I've been reading book on Operating System, in which author writes :

Somewhat surprisingly, it(Best fit) also results in more wasted memory than first fit or next fit because it tends to fill up memory with tiny, useless holes. First fit generates larger holes on average.

I want to understand how generating larger holes would be better. It would be helpful if someone can share a link of article about statistical analysis of best fit, first fit.

  • 2
    $\begingroup$ I can't provide a source, but I'd imagine that tiny holes can't be used for anything, while larger holes could still be filled up with something. $\endgroup$ – Tom van der Zanden Oct 14 '15 at 15:03
  • $\begingroup$ What if that larger hole + memory allocated for this process could be allocated to another large process, which now might not fit anywhere? $\endgroup$ – user148865 Oct 14 '15 at 15:07
  • $\begingroup$ That's why they they talk "on average" such. $\endgroup$ – vonbrand Oct 14 '15 at 19:52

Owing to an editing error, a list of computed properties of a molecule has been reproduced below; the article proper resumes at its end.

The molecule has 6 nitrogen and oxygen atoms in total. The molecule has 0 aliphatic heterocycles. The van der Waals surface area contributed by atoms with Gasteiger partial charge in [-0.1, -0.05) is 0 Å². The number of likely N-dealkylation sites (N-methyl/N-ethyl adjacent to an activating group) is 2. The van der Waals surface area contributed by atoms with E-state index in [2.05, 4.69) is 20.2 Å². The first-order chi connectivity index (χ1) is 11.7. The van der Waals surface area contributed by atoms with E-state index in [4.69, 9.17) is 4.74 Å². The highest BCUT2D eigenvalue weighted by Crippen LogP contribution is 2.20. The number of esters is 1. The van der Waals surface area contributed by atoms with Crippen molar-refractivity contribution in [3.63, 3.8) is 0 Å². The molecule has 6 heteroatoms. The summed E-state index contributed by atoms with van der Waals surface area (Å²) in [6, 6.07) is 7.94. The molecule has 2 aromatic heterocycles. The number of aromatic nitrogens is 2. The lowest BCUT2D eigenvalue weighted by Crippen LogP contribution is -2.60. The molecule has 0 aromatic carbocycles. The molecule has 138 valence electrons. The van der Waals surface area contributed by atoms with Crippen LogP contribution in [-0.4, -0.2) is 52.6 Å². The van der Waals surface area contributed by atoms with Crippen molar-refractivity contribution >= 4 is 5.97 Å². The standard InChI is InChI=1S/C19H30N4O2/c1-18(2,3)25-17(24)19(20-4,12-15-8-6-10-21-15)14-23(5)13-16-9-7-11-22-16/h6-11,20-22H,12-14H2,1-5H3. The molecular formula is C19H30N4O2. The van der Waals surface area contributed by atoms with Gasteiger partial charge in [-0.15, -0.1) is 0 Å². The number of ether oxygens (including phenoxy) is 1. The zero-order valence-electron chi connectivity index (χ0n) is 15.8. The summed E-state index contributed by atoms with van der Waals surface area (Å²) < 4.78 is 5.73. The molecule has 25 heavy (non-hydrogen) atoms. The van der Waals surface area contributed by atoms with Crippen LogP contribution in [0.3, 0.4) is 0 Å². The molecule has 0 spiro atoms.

You want your "holes" to be bigger because a big hole is more likely to be useful for an allocation in the future. For example, if you have 2 128-byte holes that are not adjacent then you can't satisfy a request for 160 bytes. If the 2 128-byte holes are adjacent and coallesced into a single 256-byte hole, then you could satisfy a future request for 160 bytes with that hole.

Here's the best article I know of on memory allocation policies:

Paul R. Wilson, Mark S Johnstone, Michael Neely, David Boles: Dynamic Storage Allocation: A Survey and Critical Review, Int'l Workshop on Memory Mgt, 1995.

They followed up with a more detailed experimental study a few years later:

Mark S Johnstone, Paul R Wilson: The Memory Fragmentation Problem: Solved?, First Int'l Symposium on Memory Mgt, 1998.

In the papers they find that best fit works quite well in practice. Another lesson of both papers is that statistical analyses don't work (usually). You need to run experiments on real traces of the alloc/free calls from real workloads.

A very good public domain malloc implementation was written in the mid '90's by Doug Lea: http://g.oswego.edu/dl/html/malloc.html. It's essentially an approximation of best fit.

| cite | improve this answer | |

Your Answer

By clicking “Post Your Answer”, you agree to our terms of service, privacy policy and cookie policy

Not the answer you're looking for? Browse other questions tagged or ask your own question.